Treatment Phase

This phase consists of individual psychotherapy, group therapy, relapse prevention education, and other important components. The goal is to help the individual achieve lasting sobriety by meeting his or her unique recovery needs. Depending on the severity of the addiction and how long the patient has been dependent, there are options for a treatment program such as these:

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Residential: During residential treatment, you will live at the treatment facility. This is a safe, secure environment that ensures that you won’t be exposed to the situations, environments, and people that used to trigger your need to use the drug. You will spend your days in therapy sessions with your therapist or in group sessions with other patients.

Outpatient and Intensive outpatient treatment: If you are in outpatient treatment, you will still live at home but you’ll still be spending a considerable amount of time at the treatment facility, where you will attend your group and individual therapy sessions. The difference between Intensive outpatient treatment and outpatient treatment is the length of time spent in treatment each week.  Outpatient treatment is sometimes used as a step-down from a residential program or for people who have completed a program and subsequently relapsed.

Continuing care: Also called aftercare, this is an immensely important part of continuing your abstinence after treatment. This might consist of a sober living residence or continuing therapy, or a peer support group. Or all of them. This is one of the best things you can do to prevent relapse.

Time to Make a Difference; Let Us Help You!

Finding the right help for yourself or a loved one can be an overwhelming and stressful process. We can remove those stresses by helping you find the right rehabilitation facility. We can help you comfortably through detox and into a treatment program that will be right for you. Our staff is made up of experienced and caring people. We use evidence-based treatment to address your needs. You don’t have to do it alone. Contact us here to talk to someone and get yourself on the road to recovery.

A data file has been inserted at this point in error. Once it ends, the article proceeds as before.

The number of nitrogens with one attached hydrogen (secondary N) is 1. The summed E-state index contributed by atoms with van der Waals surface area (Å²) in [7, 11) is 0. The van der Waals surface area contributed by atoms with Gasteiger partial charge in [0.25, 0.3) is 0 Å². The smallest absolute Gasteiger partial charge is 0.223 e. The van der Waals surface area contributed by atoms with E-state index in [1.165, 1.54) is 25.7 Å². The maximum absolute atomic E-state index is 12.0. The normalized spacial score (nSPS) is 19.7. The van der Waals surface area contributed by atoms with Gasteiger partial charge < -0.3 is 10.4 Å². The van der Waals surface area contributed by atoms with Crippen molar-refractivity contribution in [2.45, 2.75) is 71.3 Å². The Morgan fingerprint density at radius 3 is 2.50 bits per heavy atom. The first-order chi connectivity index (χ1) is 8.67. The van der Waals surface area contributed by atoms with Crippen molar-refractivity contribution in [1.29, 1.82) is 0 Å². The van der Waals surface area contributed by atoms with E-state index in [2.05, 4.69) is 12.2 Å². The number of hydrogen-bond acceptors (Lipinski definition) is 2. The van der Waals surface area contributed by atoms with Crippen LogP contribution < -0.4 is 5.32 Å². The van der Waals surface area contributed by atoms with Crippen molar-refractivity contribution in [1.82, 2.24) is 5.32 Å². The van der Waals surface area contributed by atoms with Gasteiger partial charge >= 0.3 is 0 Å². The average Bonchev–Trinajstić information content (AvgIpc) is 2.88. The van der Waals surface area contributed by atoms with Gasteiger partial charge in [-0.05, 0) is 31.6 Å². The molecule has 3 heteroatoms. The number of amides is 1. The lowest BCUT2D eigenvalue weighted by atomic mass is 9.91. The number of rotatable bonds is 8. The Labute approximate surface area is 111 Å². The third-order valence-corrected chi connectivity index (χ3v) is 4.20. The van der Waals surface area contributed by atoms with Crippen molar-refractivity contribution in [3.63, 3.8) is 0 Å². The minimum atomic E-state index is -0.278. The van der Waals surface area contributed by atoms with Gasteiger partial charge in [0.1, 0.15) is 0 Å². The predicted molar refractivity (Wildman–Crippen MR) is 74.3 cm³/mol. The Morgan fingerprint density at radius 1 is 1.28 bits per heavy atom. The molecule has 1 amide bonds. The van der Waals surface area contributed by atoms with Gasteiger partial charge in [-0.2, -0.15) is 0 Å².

Time to Make a Difference

Finding the right help for yourself or a loved one can be an overwhelming and stressful process. We can remove those stresses by helping you find the right rehabilitation facility. Call us now to start the road to recovery.

877-978-3125

Real Client Testimonials

  • Before coming to coastal I was hopeless, helpless, and my family wanted nothing to do with me. It wasn’t the first detox I’d ever been to, but it was the only one who showed me so much love and compassion. They gave me hope. It’s hard to put into words the amount of gratitude I have for this facility. The employees were my family when I had none. The staff went out of their way to make sure not only were my physical needs taken care of, but my emotional needs as well. From the first phone call prior to admission, to helping me set up continuing care, they never missed a beat. Even going as far as to help me with my legal issues via Zoom court. This isn’t just a detox, they are the family I never had. All of the techs, especially Karen, are phenomenal. They will take the time to listen to you, laugh, and cry(if needed) with you. If you are reading this and you or your loved one is suffering like I was, go to Coastal Detox. The level of care is more than I could ever put into a review. It wasn’t the first detox I’d been to, but it has been my last; I owe them everything I have today, including my life.

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    Travis B.
    12/07/2020